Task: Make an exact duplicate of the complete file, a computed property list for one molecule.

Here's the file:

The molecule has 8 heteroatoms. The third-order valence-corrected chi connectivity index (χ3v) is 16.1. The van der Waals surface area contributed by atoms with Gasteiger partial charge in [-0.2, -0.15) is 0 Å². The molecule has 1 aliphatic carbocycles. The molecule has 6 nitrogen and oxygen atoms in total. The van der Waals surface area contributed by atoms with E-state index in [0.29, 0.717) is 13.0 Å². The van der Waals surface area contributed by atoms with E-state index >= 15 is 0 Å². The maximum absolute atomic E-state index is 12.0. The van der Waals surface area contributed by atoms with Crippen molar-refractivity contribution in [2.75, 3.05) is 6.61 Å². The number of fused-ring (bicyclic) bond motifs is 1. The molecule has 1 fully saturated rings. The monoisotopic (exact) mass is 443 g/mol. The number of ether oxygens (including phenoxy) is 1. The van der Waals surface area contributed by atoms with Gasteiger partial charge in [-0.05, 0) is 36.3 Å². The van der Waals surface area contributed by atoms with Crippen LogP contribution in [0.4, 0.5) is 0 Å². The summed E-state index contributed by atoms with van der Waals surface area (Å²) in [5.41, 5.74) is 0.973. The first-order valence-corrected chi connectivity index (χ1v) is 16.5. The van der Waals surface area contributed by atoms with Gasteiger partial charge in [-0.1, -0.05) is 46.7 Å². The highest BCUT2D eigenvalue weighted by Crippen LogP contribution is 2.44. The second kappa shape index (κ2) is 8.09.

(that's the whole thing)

The molecule has 8 heteroatoms. The third-order valence-corrected chi connectivity index (χ3v) is 16.1. The van der Waals surface area contributed by atoms with Gasteiger partial charge in [-0.2, -0.15) is 0 Å². The molecule has 1 aliphatic carbocycles. The molecule has 6 nitrogen and oxygen atoms in total. The van der Waals surface area contributed by atoms with E-state index in [0.29, 0.717) is 13.0 Å². The van der Waals surface area contributed by atoms with E-state index >= 15 is 0 Å². The maximum absolute atomic E-state index is 12.0. The van der Waals surface area contributed by atoms with Crippen molar-refractivity contribution in [2.75, 3.05) is 6.61 Å². The number of fused-ring (bicyclic) bond motifs is 1. The molecule has 1 fully saturated rings. The monoisotopic (exact) mass is 443 g/mol. The number of ether oxygens (including phenoxy) is 1. The van der Waals surface area contributed by atoms with Gasteiger partial charge in [-0.05, 0) is 36.3 Å². The van der Waals surface area contributed by atoms with Crippen LogP contribution in [0.4, 0.5) is 0 Å². The summed E-state index contributed by atoms with van der Waals surface area (Å²) in [5.41, 5.74) is 0.973. The first-order valence-corrected chi connectivity index (χ1v) is 16.5. The van der Waals surface area contributed by atoms with Gasteiger partial charge in [-0.1, -0.05) is 46.7 Å². The highest BCUT2D eigenvalue weighted by Crippen LogP contribution is 2.44. The second kappa shape index (κ2) is 8.09.